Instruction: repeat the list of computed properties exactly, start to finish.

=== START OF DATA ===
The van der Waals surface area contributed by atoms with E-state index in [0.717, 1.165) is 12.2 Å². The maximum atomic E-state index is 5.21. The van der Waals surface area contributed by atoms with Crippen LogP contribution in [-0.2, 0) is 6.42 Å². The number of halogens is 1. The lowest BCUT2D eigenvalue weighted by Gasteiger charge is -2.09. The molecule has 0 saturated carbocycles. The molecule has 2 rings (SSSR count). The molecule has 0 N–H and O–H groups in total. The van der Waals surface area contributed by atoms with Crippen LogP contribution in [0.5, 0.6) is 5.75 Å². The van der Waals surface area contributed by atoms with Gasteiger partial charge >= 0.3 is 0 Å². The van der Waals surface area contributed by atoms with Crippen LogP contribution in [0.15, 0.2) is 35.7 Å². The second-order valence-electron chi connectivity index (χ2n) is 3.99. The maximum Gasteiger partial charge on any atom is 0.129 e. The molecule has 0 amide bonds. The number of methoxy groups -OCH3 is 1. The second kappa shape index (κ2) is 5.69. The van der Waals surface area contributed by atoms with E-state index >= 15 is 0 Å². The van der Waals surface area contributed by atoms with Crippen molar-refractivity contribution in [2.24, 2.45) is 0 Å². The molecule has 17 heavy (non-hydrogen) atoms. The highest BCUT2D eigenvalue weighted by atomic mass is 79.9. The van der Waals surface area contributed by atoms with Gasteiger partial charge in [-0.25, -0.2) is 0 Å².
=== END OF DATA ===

The van der Waals surface area contributed by atoms with E-state index in [0.717, 1.165) is 12.2 Å². The maximum atomic E-state index is 5.21. The van der Waals surface area contributed by atoms with Crippen LogP contribution in [-0.2, 0) is 6.42 Å². The number of halogens is 1. The lowest BCUT2D eigenvalue weighted by Gasteiger charge is -2.09. The molecule has 0 saturated carbocycles. The molecule has 2 rings (SSSR count). The molecule has 0 N–H and O–H groups in total. The van der Waals surface area contributed by atoms with Crippen LogP contribution in [0.5, 0.6) is 5.75 Å². The van der Waals surface area contributed by atoms with Gasteiger partial charge >= 0.3 is 0 Å². The van der Waals surface area contributed by atoms with Crippen LogP contribution in [0.15, 0.2) is 35.7 Å². The second-order valence-electron chi connectivity index (χ2n) is 3.99. The maximum Gasteiger partial charge on any atom is 0.129 e. The molecule has 0 amide bonds. The number of methoxy groups -OCH3 is 1. The second kappa shape index (κ2) is 5.69. The van der Waals surface area contributed by atoms with E-state index >= 15 is 0 Å². The van der Waals surface area contributed by atoms with Crippen molar-refractivity contribution in [2.24, 2.45) is 0 Å². The molecule has 17 heavy (non-hydrogen) atoms. The highest BCUT2D eigenvalue weighted by atomic mass is 79.9. The van der Waals surface area contributed by atoms with Gasteiger partial charge in [-0.25, -0.2) is 0 Å².